The Yage Letters Redux

The Yage Letters Redux

Book - 2006
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Publisher: San Francisco : City Lights Books, 2006
Edition: 4th ed
ISBN: 9780872864481
0872864480
Branch Call Number: PS3552.U75 Y3 2006
818.54 B945Y4
Characteristics: lii, 127 p. : ill. ; 19 cm

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Anahida
Mar 02, 2016

This book which has a long introduction by the editor Oliver Harris, covers the letters Burroughs sent to Allen Ginsberg in 1953, and the last brief part comprise of letters written by Allen Ginsberg in 1960 to Burroughs from South America. This was not an enjoyable read by any means, especially the introduction, and letters that Burroughs wrote to Ginsberg.

Burroughs goes on and on about the beaurocracy and corruption he encounters in South America (S.A.), the boys he picks up and for how much, searching endlessly for Yage, with little success. It reads more like a haphazard travelogue than anything else.

When he does obtain some Yage (Ayahuasca), and drinks it, he thinks he has taken too much and abruptly follows it with its antidote which is some form of opiate, his drug of choice. None of the fasting and preparation that people go through before embarking on this frightening and possibly illuminating journey; instead he drinks alcohol every night, so I can see why he never really experienced this powerful medicine of the Amazon, but skirted around it.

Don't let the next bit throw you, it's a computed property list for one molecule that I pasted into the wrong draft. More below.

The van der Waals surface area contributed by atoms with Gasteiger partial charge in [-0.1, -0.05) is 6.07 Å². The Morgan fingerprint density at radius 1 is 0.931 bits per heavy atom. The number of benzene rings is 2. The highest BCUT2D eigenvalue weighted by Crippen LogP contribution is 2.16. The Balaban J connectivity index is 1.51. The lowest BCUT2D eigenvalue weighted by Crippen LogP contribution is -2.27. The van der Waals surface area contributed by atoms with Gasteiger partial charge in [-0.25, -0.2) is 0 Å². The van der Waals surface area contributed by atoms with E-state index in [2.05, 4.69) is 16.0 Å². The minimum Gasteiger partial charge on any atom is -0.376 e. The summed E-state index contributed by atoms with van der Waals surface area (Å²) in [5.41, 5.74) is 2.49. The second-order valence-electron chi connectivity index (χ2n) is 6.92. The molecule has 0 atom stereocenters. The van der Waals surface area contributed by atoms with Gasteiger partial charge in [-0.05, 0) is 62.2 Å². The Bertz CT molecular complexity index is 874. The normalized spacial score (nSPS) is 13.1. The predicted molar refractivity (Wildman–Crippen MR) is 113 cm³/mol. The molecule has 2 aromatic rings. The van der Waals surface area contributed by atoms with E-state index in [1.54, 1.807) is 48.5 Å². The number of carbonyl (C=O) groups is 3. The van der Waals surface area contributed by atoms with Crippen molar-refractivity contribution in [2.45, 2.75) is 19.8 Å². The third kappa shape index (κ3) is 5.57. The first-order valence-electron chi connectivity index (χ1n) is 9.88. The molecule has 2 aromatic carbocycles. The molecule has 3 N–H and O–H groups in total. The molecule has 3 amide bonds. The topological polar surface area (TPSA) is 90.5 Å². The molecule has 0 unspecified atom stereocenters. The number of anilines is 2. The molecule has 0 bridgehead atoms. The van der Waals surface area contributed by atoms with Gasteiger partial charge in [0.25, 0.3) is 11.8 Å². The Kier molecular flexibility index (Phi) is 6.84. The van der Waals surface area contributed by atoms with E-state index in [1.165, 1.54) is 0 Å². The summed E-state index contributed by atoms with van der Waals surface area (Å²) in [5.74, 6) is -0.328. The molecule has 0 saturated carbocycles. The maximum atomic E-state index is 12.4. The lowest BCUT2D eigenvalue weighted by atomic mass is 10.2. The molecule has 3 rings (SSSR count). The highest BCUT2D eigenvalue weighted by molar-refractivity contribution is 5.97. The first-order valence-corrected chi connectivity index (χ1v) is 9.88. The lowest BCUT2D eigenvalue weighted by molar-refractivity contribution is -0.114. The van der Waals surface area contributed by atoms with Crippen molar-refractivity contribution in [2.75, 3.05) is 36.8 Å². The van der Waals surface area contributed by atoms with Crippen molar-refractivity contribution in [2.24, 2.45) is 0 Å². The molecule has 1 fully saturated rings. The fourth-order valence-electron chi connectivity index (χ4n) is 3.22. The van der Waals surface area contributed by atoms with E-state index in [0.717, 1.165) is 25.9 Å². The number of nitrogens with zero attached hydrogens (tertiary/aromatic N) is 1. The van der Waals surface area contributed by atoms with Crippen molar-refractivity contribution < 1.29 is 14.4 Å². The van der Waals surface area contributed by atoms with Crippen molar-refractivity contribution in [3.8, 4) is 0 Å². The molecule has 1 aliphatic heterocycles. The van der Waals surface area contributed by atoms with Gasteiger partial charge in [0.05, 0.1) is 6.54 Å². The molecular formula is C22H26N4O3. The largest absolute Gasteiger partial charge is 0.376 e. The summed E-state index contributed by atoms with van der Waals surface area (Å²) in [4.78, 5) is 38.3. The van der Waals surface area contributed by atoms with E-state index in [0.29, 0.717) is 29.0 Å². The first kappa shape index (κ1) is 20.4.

Having experienced Yage once, I can say for sure that it takes you to the brink of death or at least the experience of dying is a common occurrence reported by many who have dared to ingest it. But Burroughs was looking for “the final fix”, not knowing perhaps that Yage was not a drug like the others, that it served to open one’s eyes unlike its antidote the opiates which puts you to sleep. I feel that if he had endured the initial discomfort and purification (nausea and vomiting) that this plant concoction inevitably brings, he would have come out of that into an insightful and serene place full of profound realizations about his life. But I found no such thing in his meandering accounts of his adventures.

So there was not much in the way of his actual experience of Yage in his account. However, Ginsberg’s letters to him which comprise a very small part of the book are eloquent poetic descriptions of a true experience of Yage.

m
michael12
Jul 08, 2011

On the surface this appears to be stream of consciousness letters that Burroughs wrote when he was in South America looking for Yage. But the long, scholarly (and much less fun to read than Burroughs text) introduction shows that these texts were revised over many periodical publications and 3 editions of the book from City Lights Press. Burroughs is ostensibly writing to Allen Ginsberg but this edition includes original drafts of the texts, revised drafts that appeared in magazines, an obscene section that was left out of the first book edition but resulted in prosecution when it was excerpted in a literary magazine, and letters, poems, and journal entries written by Allen Ginsberg.

One reason Yage will never become a drug of choice is that it has to be prepared from the bark of the vine within 4-5 hours of cutting.

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